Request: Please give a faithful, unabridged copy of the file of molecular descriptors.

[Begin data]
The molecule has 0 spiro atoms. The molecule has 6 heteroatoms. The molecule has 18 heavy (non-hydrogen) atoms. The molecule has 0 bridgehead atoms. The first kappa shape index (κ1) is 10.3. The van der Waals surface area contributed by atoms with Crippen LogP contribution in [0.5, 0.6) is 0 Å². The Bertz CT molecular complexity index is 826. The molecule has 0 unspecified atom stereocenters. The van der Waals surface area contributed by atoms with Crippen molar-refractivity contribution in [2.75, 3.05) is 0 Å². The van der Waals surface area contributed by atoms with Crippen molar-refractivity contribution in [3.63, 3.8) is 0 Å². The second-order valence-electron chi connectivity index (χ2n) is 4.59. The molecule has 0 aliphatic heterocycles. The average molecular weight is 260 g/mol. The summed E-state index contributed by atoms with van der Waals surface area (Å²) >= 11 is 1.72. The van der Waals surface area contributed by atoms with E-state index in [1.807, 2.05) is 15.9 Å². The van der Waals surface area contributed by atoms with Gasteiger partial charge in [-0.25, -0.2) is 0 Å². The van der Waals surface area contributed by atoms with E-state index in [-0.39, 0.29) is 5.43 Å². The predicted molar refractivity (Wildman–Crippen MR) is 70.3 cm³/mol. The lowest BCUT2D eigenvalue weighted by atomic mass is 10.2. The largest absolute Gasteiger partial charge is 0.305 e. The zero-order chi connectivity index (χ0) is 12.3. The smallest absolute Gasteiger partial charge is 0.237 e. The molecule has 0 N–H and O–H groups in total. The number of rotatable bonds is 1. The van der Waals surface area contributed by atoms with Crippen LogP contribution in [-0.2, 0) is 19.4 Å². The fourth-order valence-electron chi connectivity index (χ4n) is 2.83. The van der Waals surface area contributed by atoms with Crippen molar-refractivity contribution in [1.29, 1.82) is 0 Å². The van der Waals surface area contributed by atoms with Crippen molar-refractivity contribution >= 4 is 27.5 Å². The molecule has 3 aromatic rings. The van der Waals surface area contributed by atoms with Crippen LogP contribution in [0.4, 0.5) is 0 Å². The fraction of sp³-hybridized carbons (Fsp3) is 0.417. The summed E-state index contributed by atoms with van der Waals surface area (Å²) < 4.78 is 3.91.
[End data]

The molecule has 0 spiro atoms. The molecule has 6 heteroatoms. The molecule has 18 heavy (non-hydrogen) atoms. The molecule has 0 bridgehead atoms. The first kappa shape index (κ1) is 10.3. The van der Waals surface area contributed by atoms with Crippen LogP contribution in [0.5, 0.6) is 0 Å². The Bertz CT molecular complexity index is 826. The molecule has 0 unspecified atom stereocenters. The van der Waals surface area contributed by atoms with Crippen molar-refractivity contribution in [2.75, 3.05) is 0 Å². The van der Waals surface area contributed by atoms with Crippen molar-refractivity contribution in [3.63, 3.8) is 0 Å². The second-order valence-electron chi connectivity index (χ2n) is 4.59. The molecule has 0 aliphatic heterocycles. The average molecular weight is 260 g/mol. The summed E-state index contributed by atoms with van der Waals surface area (Å²) >= 11 is 1.72. The van der Waals surface area contributed by atoms with E-state index in [1.807, 2.05) is 15.9 Å². The van der Waals surface area contributed by atoms with Gasteiger partial charge in [-0.25, -0.2) is 0 Å². The van der Waals surface area contributed by atoms with E-state index in [-0.39, 0.29) is 5.43 Å². The predicted molar refractivity (Wildman–Crippen MR) is 70.3 cm³/mol. The lowest BCUT2D eigenvalue weighted by atomic mass is 10.2. The largest absolute Gasteiger partial charge is 0.305 e. The zero-order chi connectivity index (χ0) is 12.3. The smallest absolute Gasteiger partial charge is 0.237 e. The molecule has 0 N–H and O–H groups in total. The number of rotatable bonds is 1. The van der Waals surface area contributed by atoms with Crippen LogP contribution in [-0.2, 0) is 19.4 Å². The fourth-order valence-electron chi connectivity index (χ4n) is 2.83. The van der Waals surface area contributed by atoms with Crippen molar-refractivity contribution in [1.29, 1.82) is 0 Å². The van der Waals surface area contributed by atoms with Crippen molar-refractivity contribution >= 4 is 27.5 Å². The molecule has 3 aromatic rings. The van der Waals surface area contributed by atoms with Crippen LogP contribution in [0.4, 0.5) is 0 Å². The fraction of sp³-hybridized carbons (Fsp3) is 0.417. The summed E-state index contributed by atoms with van der Waals surface area (Å²) < 4.78 is 3.91.